Now, I can get past the nudity (barely), and as you might have noticed from reading this blog, I have a wealth of experience in dealing with social faux pas. However, the one thing I dread is committing a faux pas while naked. Naked faux pas are like the sixth of Faux Paws hell (I saw six because I there must a be a seventh circle that I don’t want to–and hopefully am unable to–imagine).  Also, any transgressions is compounded by the fact that I am a foreigner– it’s not like I can blend in the with crowd or hope that an incident will slip anyone’s notice.

Now, I imagine that you, the reader, are anticipating some ripe and juicy story where I do something offensive and am chased down the streets, running to the embassy buck-naked.  Unfortunately, I have to disappoint you. I lucked out. First, we were traveling on a Sunday and Monday so the ryokan (Japanese style hotel) was fairly empty. In fact, at night I had the whole men’s side of the onsen, with four different onsens–two indoor and two outdoor, to myself. I could have swam laps ( sort of did, I ran around and jumped in every onsen for no explicable reason). The second day, I stumbled upon a poster in the changing room that outlined the proper onsen etiquette. For those interested it’s:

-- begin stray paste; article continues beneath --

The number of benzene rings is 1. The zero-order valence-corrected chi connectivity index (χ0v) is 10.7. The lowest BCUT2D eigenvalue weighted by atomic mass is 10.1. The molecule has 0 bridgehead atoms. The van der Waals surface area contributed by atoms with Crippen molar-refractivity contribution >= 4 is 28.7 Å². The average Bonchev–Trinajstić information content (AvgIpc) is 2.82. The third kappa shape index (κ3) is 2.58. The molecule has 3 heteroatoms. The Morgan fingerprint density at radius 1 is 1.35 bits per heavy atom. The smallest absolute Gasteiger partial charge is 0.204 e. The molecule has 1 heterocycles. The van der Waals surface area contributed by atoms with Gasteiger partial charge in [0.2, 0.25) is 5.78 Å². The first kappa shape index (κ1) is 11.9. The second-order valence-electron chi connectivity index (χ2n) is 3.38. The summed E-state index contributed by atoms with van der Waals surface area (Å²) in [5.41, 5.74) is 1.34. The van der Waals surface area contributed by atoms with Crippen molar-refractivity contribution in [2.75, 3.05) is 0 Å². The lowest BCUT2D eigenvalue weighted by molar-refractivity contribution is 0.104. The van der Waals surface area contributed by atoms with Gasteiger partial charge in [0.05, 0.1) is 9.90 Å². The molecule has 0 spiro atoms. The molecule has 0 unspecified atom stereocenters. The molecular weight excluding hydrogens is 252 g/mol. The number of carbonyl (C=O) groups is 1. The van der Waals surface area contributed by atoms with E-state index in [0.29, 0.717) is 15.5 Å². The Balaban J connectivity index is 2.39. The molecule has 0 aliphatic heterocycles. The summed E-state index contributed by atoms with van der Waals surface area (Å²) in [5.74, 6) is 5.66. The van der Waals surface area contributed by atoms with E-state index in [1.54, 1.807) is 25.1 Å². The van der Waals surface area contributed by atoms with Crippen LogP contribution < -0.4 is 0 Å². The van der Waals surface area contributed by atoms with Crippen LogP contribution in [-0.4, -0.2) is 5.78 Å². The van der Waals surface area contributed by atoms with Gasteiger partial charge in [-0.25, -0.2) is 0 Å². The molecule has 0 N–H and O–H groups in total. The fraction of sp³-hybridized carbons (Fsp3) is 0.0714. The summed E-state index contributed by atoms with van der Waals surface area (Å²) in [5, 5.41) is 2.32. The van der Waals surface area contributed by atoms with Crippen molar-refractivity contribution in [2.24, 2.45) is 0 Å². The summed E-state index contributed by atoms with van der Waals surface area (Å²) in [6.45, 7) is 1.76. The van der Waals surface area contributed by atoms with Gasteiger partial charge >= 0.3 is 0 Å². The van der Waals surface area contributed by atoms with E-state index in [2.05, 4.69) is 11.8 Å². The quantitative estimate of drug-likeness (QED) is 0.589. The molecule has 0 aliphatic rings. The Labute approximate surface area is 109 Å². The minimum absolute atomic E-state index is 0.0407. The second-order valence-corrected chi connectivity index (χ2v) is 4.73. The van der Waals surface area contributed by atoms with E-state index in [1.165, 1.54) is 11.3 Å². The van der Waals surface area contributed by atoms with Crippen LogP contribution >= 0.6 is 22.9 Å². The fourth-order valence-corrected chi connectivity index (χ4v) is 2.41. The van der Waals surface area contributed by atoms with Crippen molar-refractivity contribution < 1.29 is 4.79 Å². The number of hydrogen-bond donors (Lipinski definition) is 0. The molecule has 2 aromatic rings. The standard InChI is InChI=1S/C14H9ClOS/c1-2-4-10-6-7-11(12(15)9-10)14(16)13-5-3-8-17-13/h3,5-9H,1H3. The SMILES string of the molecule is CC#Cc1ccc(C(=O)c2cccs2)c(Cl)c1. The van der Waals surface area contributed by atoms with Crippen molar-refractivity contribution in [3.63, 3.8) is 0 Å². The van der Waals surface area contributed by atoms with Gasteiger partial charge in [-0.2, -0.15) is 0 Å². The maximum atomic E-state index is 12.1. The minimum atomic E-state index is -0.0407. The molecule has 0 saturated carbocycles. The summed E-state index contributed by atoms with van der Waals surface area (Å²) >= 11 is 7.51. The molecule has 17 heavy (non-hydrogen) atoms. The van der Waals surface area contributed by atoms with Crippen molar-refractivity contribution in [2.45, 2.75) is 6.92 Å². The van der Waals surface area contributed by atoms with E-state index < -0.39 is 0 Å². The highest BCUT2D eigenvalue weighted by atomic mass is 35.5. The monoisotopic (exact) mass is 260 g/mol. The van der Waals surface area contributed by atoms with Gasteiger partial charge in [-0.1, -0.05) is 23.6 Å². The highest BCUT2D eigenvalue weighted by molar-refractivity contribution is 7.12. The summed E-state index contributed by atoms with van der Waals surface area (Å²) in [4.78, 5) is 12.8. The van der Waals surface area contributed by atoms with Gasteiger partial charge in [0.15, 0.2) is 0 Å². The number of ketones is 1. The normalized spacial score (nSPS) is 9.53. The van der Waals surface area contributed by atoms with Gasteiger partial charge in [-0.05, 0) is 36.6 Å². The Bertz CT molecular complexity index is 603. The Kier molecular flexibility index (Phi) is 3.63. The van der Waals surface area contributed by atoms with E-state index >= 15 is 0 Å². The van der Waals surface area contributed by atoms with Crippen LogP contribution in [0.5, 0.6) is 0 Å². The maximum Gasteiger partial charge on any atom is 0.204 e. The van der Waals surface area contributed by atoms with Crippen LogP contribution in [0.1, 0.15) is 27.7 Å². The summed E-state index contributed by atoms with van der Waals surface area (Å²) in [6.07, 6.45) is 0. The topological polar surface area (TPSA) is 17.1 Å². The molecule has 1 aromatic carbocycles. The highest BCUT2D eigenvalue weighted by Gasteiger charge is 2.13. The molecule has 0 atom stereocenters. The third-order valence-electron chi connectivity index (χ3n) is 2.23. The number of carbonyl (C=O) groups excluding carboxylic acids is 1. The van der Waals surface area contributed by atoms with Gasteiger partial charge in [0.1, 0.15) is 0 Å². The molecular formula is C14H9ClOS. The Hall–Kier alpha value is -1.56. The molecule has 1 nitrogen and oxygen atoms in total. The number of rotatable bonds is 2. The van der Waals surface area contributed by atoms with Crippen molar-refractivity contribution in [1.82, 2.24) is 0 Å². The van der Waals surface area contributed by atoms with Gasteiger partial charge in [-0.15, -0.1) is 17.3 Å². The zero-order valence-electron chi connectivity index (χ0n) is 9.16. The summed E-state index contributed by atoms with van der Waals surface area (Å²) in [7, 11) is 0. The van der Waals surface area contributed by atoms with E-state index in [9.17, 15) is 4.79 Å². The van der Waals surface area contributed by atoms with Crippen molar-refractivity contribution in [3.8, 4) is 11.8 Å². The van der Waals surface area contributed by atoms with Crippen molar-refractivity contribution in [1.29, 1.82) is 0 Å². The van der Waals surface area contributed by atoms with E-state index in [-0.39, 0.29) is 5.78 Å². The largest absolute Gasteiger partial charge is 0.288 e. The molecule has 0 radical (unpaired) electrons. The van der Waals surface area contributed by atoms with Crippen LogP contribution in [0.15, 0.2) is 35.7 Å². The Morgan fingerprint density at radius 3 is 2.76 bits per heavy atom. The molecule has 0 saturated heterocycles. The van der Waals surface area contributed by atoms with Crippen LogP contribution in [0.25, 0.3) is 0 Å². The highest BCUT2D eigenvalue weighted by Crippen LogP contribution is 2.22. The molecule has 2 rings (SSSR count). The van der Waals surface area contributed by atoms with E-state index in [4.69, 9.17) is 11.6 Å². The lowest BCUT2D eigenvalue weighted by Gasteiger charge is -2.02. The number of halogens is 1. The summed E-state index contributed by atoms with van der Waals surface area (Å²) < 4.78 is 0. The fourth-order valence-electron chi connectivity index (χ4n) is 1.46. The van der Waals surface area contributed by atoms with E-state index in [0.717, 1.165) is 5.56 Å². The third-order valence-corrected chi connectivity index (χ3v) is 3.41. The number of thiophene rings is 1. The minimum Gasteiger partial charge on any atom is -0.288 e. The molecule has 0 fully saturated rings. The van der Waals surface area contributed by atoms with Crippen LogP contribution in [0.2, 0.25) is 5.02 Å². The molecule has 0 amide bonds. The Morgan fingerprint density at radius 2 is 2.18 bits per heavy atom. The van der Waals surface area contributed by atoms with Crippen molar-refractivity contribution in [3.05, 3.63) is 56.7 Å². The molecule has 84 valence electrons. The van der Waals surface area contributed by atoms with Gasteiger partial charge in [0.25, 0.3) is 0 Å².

Step 1: Take a shower

Step 2: Get in the onsen.

Step 3: Don’t splash around or swim. Don’t eat food, don’t drink, don’t put your washcloth in the onsen, it’s uncouth.

Step 4: Chill out, you’re in mineral rich hot spring water. It’s one of the few benefits of living on top of a bunch of volcanoes.

Getting that sussed out helped make the weekend more relaxing. In between going to the onsen and eating the largest crab meal I have ever had we had a chance to go to a Yakuza-run arcade (classy and retro) and walk along the river–which held an outdoor all-male public onsen. I’m not sure what the protocol is on the outdoor onsen, but I bet it’s a bit too European for me.